August 24, 2021

Evening Northwest Winds Descend the Eastern Slopes of the Cascades

One of the most interesting aspects of warm-season weather of our region is the northwest winds that descend the eastern slopes of the Cascades during the summer.

During the mid to late afternoon, the northwesterly winds (from the northwest) tend to increase, peaking during the evening and weakening during the early morning hours. Sometimes the winds can gust to 30-40 mph, so this zephyr can be a significant blow.

Impressively, these downslope winds can push well into the Columbia Basin, often reaching the Tri-Cities.

Picture by minniemouseaunt

Such evening winds are important for many reasons.
  • They provide substantial and reliable power for the wind turbines that have been positioned over and downwind of the eastern slopes of the Cascades.
  • Such winds can really rev up wildfires over the eastern Cascades slopes and provide a substantial danger to the community and firefighters.   There is a good reason that many eastside fires make major runs during the evening!
This important local weather feature was first described by Doran and Zhang (1994) and I also looked at it, with co-authors, in a few studies.  And this phenomenon has been in action during the past several days, as I will show you now.

Let's begin by viewing the winds at Ellensburg, just to the east of the Cascade slopes, during the past three days.  Each day, the winds would increase to 20-30 knots during the late afternoon and early evening, followed by a decline around midnight.

Wind direction? From the northwest!

High-resolution weather prediction models can simulate and forecast this feature quite well.

 To demonstrate, below is a  surface wind speed forecast from the UW model, with yellow, orange, and red indicating the strongest winds.   The first image is at 8 AM Sunday and the second is for 8 PM that day.  

Can you see the difference between the images?  Much stronger winds east of the Cascade crest in the later image.  You can also see increasing winds in the eastern Strait of Juan De Fuca!

So why do the winds over the eastern slopes of Cascades and immediately downstream increasing during the afternoon and evening?

It is all about pressure.

During the summer, the typical large-scale pressure pattern is to have high pressure over the eastern Pacific and lower pressure over the heated interior away from the coast, something that is shown below (a sea-level pressure map at 5 PM Sunday, the colors are temperature, red and brown are warm).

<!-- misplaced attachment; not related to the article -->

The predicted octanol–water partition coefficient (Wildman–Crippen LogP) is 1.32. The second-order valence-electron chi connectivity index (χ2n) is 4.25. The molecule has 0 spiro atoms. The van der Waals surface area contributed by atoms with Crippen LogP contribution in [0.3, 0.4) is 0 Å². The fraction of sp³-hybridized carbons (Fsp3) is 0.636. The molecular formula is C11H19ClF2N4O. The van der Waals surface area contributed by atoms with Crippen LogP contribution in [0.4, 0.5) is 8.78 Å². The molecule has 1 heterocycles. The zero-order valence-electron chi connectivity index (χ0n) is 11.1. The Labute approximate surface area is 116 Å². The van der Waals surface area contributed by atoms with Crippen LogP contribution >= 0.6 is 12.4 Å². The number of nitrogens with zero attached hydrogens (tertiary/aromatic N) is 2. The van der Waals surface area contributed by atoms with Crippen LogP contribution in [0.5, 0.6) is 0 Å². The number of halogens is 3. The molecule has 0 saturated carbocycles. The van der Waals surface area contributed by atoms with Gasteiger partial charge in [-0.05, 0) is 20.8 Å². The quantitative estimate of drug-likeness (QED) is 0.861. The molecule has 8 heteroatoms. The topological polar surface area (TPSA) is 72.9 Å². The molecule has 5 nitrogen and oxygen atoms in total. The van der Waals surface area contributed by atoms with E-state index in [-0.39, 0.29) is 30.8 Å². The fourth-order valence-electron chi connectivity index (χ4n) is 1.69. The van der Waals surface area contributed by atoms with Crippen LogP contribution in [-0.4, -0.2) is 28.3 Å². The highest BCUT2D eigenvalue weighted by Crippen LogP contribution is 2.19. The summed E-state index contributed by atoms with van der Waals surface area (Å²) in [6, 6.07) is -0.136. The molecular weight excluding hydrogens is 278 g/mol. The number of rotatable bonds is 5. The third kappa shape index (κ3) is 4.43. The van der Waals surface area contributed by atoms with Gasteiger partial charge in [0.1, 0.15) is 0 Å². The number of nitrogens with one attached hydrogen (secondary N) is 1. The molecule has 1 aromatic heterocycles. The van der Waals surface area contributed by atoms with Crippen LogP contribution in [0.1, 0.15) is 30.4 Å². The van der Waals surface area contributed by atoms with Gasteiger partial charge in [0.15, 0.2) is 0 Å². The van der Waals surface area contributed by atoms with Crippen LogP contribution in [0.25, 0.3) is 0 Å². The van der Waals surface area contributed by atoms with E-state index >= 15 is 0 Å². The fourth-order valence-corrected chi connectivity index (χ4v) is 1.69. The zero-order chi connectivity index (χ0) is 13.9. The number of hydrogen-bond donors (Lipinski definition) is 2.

With high pressure offshore and lower pressure inland, there is a tendency to get weak onshore flow (from the west).

But as in late-night TV commercials, there is more!  During the day, as the interior, less affected by the cool coastal waters, heats up, the pressure falls substantially (warm air is less dense than cool air). Thus we end up with lesser low-level pressure east of the Cascade in the afternoon and early evening.  This is something illustrated by the pressures at Pasco over the last three days (see below).  Look closely and you can see substantial pressure falls during the day as temperatures warm.

In contrast, atmospheric pressure west of the Cascade crest, where temperatures changes are muted, varies far less, except for the last day as higher pressure built over the region (see below).

So during the day, as temperatures rose much more in eastern Washington, pressures fell there more than in the west, producing an enhanced east-west pressure difference, with lower pressure to the east.

This increasing pressure difference drives westerly/northwesterly winds east of the Cascades crest.  It also contributes to increasing westerly flow in the Strait of Juan de Fuca, something that was evident above.


  1. Living in Anacortes near the Strait of Juan de Fuca and Rosario Strait I am very familiar with the on shore flow. The temperature gradient can be 10 deg. F or more in four miles. With on shore often comes dense fog along the west side of Whidbey and north up Rosario to Cypress Island.
    The thing that puzzles me is why the Seattle NWS office completely ignores fog in the marine forecast. Recently there was a statement like, "haze from smoke may impair visibility at times". Since they never mention fog I have to assume they don't consider fog an impairment to visibility.
    Is fog hard to predict? Why would they never mention fog in the marine forecast? Totally baffling to me.

  2. Maybe it's because fog is so pervasive, at least in susceptible locations, meaning near the water?

    Sort of like including in the forecast: "There will be air tomorrow and plenty of it, along with periods of daylight".

  3. Maybe it's because fog is so pervasive, at least in susceptible locations, meaning near the water?

    Sort of like including in the forecast: "There will be air tomorrow and plenty of it, along with periods of daylight".

  4. During summer a few years ago I saw a camper blown over on I-90 just east of Ellensburg below the hills burgeoning with new wind mills. Beyond newfound appreciation for the power of those winds on a clear day, I learned how dramatically plywood structures can explode and splinter.

  5. Professor Mass, thank you for the thorough explanation.
    I'm a former accountant, now a chaplain. Your detailed descriptions and accompanying graphics allow me to better understand and appreciate our beautiful environment and unique weather patterns.
    Thank you for the lessons.

  6. Very cool info… So that’s why all those turbines spin so nicely along I-90… Thank you.

  7. Cyclists are very familiar with this! Descending west or east from one of the passes on the late afternoon is a very different experience!


Please make sure your comments are civil. Name calling and personal attacks are not appropriate.

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